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Hold Your Applause! A Critical Reappraisal of the Applause Sign
Abstract & Commentary
By Melissa J. Nirenberg, MD, PhD, Assistant Professor, Neurology and Neuroscience, Weill Cornell Medical College. Dr. Nirenberg reports that she has consulted for Biovail.
Synopsis: The applause sign is a nonspecific indicator of frontal lobe dysfunction and is not specific to Parkinsonian disorders.
Source: Luzzi S, Fabi K, Pesallaccia M, et al. Applause sign: Is it really specific for Parkinsonian disorders? Evidence from cortical dementias. J Neurol Neurosurg Psychiatry 2011; doi:10.1136/jnnp.2010.224394.
In 2005, a study published in Neurology demonstrated the usefulness of a simple bedside test, known as the "three clap test," in distinguishing progressive supranuclear palsy (PSP) from both frontotemporal dementia (FTD) and idiopathic Parkinson's disease (PD).1 The test consists of asking the patient "to clap three times as quickly as possible after demonstration of the examiner." When patients clap more than three times, an "applause sign" is present; this is felt to be a sign of motor perseveration and/or apraxia. The authors of this prior study found that the applause sign occurred commonly in PSP and was absent from those with PD or FTD, and therefore concluded that the test is useful for distinguishing between these disorders. A subsequent study concluded that the three clap test was not specific for PSP, but instead was a highly specific marker of Parkinsonian disorders in general.2
In the current study, the authors reexamined the applause sign, with the goal of determining whether the sign also may occur in neurodegenerative disorders that spare the basal ganglia, such as Alzheimer's disease (AD) or FTD without parkinsonism. The authors evaluated for the presence of the applause sign in 77 subjects10 with PSP, 15 with sporadic behavioral variant FTD, 29 with AD, and 23 healthy controls. Neurological diagnoses were determined based on standard clinical diagnostic criteria. A secondary goal of the study was to test the hypothesis that the applause sign is a marker for motor perseveration rather than apraxia; for this reason subjects with apraxia were excluded from enrollment. In addition, all studies underwent neuropsychiatric testing to determine the characteristics that correlated with the presence of an applause sign.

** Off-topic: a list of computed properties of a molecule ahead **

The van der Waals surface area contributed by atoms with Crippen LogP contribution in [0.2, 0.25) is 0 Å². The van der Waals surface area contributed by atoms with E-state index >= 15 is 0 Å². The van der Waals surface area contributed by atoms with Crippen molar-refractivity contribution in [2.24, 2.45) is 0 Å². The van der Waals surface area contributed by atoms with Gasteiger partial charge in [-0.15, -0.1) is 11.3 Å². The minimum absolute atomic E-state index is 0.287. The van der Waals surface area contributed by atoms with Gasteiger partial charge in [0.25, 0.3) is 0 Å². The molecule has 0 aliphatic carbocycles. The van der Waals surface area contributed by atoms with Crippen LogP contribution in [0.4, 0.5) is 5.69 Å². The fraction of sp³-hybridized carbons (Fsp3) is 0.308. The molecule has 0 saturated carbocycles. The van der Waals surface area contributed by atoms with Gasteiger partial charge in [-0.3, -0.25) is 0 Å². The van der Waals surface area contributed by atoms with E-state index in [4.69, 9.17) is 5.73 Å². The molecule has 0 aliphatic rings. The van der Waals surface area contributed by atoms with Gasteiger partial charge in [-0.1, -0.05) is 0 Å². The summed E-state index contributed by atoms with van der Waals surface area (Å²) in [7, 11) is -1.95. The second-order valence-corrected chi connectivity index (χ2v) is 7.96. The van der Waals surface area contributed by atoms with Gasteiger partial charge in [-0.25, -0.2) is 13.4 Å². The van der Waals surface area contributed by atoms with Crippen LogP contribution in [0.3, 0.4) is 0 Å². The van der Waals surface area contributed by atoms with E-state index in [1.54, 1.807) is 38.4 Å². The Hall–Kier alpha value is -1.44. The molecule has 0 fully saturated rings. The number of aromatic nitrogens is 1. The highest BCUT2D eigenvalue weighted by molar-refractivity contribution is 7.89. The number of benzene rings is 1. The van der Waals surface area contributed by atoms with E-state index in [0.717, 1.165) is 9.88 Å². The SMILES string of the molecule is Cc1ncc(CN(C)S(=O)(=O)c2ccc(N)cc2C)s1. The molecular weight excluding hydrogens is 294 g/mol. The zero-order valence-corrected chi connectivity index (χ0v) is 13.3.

The authors found that the applause sign occurred in all of the neurodegenerative disorders that were examined (80% in PSP, 70% in FTD, and 31% in AD), and they were able to distinguish subjects with neurodegenerative disease from healthy controls. The three clap test also distinguished between PSP and AD. There were no statistically significant differences when comparing PSP with FTD, nor were there differences when comparing FTD with AD. The presence of an applause sign correlated with executive dysfunction on neuropsychiatric testing. Based on their findings, the authors conclude that the applause sign is a nonspecific sign of frontal lobe dysfunction that occurs not only in basal ganglia disorders, but also in cortical dementias such as AD.
Rapid, simple bedside testsparticularly those with high specificity and sensitivityare highly coveted tools in the field of neurology. For this reason, there was much excitement when it was originally reported that the three clap test could distinguish most cases of PSP from either FTD or PD. Unfortunately, subsequent studies have failed to fully replicate these initial compelling findings.
In the current study, the authors ask the straightforward question of whether the applause sign is specific to basal ganglia disorders. Their findings demonstrate that this sign also may occur in cortical dementias without apparent basal ganglia involvement, correlating mainly with executive dysfunction. However, the applause sign was of some utility in distinguishing between PSP and AD. Thus, although the applause sign is not 100% specific to basal ganglia disorders, it is a useful marker of executive dysfunction, which is often a prominent feature of PSP.
The authors' findings are interesting and clinically relevant, but the study itself has a number of important methodological limitations. The first is the fact neurodegenerative disorders were diagnosed clinically, such that some subjects may have been miscategorized. Second, the authors looked exclusively at sporadic behavioral variant FTD, which has more prominent executive dysfunction (and overlap with PSP) than other FTD subtypes; the findings therefore should not be extrapolated to other forms of FTD. Third, the sample size was low, such that the study may have lacked the necessary statistical power to demonstrate differences between groups. For this reason, further studies with a larger sample size and confirmatory diagnostic tests are warranted.
In summary, this study shows that the applause sign is a strong indicator of frontal lobe dysfunction that is present not only in basal ganglia disorders but also in cortical dementia. Further study is needed to clarify the sensitivity and specificity of this test in distinguishing between specific neurodegenerative disorders.
1. Dubois B, Slachevsky A, Pillon B, et al. "Applause sign" helps to discriminate PSP from FTD and PD. Neurology 2005;64:2132-2133.
2. Wu LJ, Sitburana O, Davidson A, et al. Applause sign in Parkinsonian disorders and Huntington's disease. Mov Disord 2008; 23:2307-2311.